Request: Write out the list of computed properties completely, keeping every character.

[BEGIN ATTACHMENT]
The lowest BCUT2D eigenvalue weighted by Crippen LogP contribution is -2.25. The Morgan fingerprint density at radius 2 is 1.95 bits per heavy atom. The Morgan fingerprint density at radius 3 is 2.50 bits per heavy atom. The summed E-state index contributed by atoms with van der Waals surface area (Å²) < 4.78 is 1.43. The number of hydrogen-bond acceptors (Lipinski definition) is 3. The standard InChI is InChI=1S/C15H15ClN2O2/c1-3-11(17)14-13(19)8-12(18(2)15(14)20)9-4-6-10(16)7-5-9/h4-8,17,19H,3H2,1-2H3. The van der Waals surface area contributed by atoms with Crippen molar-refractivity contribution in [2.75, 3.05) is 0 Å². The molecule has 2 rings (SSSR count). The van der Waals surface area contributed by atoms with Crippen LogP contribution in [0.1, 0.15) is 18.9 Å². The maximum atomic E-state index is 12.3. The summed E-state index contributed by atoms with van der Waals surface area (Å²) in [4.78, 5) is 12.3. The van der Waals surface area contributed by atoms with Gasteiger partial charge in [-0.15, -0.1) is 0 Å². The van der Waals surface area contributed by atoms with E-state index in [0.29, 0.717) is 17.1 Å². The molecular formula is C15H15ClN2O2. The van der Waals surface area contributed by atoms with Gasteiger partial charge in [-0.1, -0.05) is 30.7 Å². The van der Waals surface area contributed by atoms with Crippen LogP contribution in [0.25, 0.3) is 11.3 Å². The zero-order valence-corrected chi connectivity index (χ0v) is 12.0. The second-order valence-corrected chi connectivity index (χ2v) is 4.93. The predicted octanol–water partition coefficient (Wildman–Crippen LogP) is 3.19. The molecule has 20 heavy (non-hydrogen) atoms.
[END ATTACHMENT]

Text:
The lowest BCUT2D eigenvalue weighted by Crippen LogP contribution is -2.25. The Morgan fingerprint density at radius 2 is 1.95 bits per heavy atom. The Morgan fingerprint density at radius 3 is 2.50 bits per heavy atom. The summed E-state index contributed by atoms with van der Waals surface area (Å²) < 4.78 is 1.43. The number of hydrogen-bond acceptors (Lipinski definition) is 3. The standard InChI is InChI=1S/C15H15ClN2O2/c1-3-11(17)14-13(19)8-12(18(2)15(14)20)9-4-6-10(16)7-5-9/h4-8,17,19H,3H2,1-2H3. The van der Waals surface area contributed by atoms with Crippen molar-refractivity contribution in [2.75, 3.05) is 0 Å². The molecule has 2 rings (SSSR count). The van der Waals surface area contributed by atoms with Crippen LogP contribution in [0.1, 0.15) is 18.9 Å². The maximum atomic E-state index is 12.3. The summed E-state index contributed by atoms with van der Waals surface area (Å²) in [4.78, 5) is 12.3. The van der Waals surface area contributed by atoms with Gasteiger partial charge in [-0.15, -0.1) is 0 Å². The van der Waals surface area contributed by atoms with E-state index in [0.29, 0.717) is 17.1 Å². The molecular formula is C15H15ClN2O2. The van der Waals surface area contributed by atoms with Gasteiger partial charge in [-0.1, -0.05) is 30.7 Å². The van der Waals surface area contributed by atoms with Crippen LogP contribution in [0.25, 0.3) is 11.3 Å². The zero-order valence-corrected chi connectivity index (χ0v) is 12.0. The second-order valence-corrected chi connectivity index (χ2v) is 4.93. The predicted octanol–water partition coefficient (Wildman–Crippen LogP) is 3.19. The molecule has 20 heavy (non-hydrogen) atoms.